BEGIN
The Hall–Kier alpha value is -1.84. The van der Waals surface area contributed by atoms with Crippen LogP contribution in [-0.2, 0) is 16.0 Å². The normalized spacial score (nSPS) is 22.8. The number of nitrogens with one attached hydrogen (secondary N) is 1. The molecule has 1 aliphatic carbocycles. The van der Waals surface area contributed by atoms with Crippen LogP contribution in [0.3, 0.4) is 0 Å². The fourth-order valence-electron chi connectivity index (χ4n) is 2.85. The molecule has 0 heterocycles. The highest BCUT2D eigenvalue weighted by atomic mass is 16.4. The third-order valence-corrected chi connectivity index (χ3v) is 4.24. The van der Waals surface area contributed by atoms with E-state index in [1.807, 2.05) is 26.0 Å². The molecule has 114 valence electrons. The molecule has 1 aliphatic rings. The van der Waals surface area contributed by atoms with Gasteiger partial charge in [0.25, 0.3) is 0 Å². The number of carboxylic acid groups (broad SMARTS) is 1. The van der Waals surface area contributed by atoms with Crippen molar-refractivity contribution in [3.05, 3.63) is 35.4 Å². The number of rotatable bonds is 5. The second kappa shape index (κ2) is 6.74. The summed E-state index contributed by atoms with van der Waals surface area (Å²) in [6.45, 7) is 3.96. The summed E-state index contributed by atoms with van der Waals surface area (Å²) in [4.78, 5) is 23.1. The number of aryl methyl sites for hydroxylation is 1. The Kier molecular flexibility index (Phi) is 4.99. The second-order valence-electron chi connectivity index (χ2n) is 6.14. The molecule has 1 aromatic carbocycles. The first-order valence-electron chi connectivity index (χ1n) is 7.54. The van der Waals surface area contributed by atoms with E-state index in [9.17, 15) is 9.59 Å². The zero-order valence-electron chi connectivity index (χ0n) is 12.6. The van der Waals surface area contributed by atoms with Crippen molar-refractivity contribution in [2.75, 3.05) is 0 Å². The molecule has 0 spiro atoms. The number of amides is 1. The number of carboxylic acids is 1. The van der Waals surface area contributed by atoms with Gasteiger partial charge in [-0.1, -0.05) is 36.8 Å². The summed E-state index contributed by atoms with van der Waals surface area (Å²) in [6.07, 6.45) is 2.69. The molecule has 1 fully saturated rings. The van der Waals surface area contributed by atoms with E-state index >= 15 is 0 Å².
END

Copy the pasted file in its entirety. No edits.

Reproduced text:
The Hall–Kier alpha value is -1.84. The van der Waals surface area contributed by atoms with Crippen LogP contribution in [-0.2, 0) is 16.0 Å². The normalized spacial score (nSPS) is 22.8. The number of nitrogens with one attached hydrogen (secondary N) is 1. The molecule has 1 aliphatic carbocycles. The van der Waals surface area contributed by atoms with Crippen LogP contribution in [0.3, 0.4) is 0 Å². The fourth-order valence-electron chi connectivity index (χ4n) is 2.85. The molecule has 0 heterocycles. The highest BCUT2D eigenvalue weighted by atomic mass is 16.4. The third-order valence-corrected chi connectivity index (χ3v) is 4.24. The van der Waals surface area contributed by atoms with E-state index in [1.807, 2.05) is 26.0 Å². The molecule has 114 valence electrons. The molecule has 1 aliphatic rings. The van der Waals surface area contributed by atoms with Gasteiger partial charge in [0.25, 0.3) is 0 Å². The number of carboxylic acid groups (broad SMARTS) is 1. The van der Waals surface area contributed by atoms with Crippen molar-refractivity contribution in [3.05, 3.63) is 35.4 Å². The number of rotatable bonds is 5. The second kappa shape index (κ2) is 6.74. The summed E-state index contributed by atoms with van der Waals surface area (Å²) in [6.45, 7) is 3.96. The summed E-state index contributed by atoms with van der Waals surface area (Å²) in [4.78, 5) is 23.1. The number of aryl methyl sites for hydroxylation is 1. The Kier molecular flexibility index (Phi) is 4.99. The second-order valence-electron chi connectivity index (χ2n) is 6.14. The molecule has 1 aromatic carbocycles. The first-order valence-electron chi connectivity index (χ1n) is 7.54. The van der Waals surface area contributed by atoms with E-state index in [9.17, 15) is 9.59 Å². The zero-order valence-electron chi connectivity index (χ0n) is 12.6. The van der Waals surface area contributed by atoms with Crippen molar-refractivity contribution in [2.75, 3.05) is 0 Å². The molecule has 0 spiro atoms. The number of amides is 1. The number of carboxylic acids is 1. The van der Waals surface area contributed by atoms with Gasteiger partial charge in [-0.1, -0.05) is 36.8 Å². The summed E-state index contributed by atoms with van der Waals surface area (Å²) in [6.07, 6.45) is 2.69. The molecule has 1 fully saturated rings. The van der Waals surface area contributed by atoms with E-state index >= 15 is 0 Å².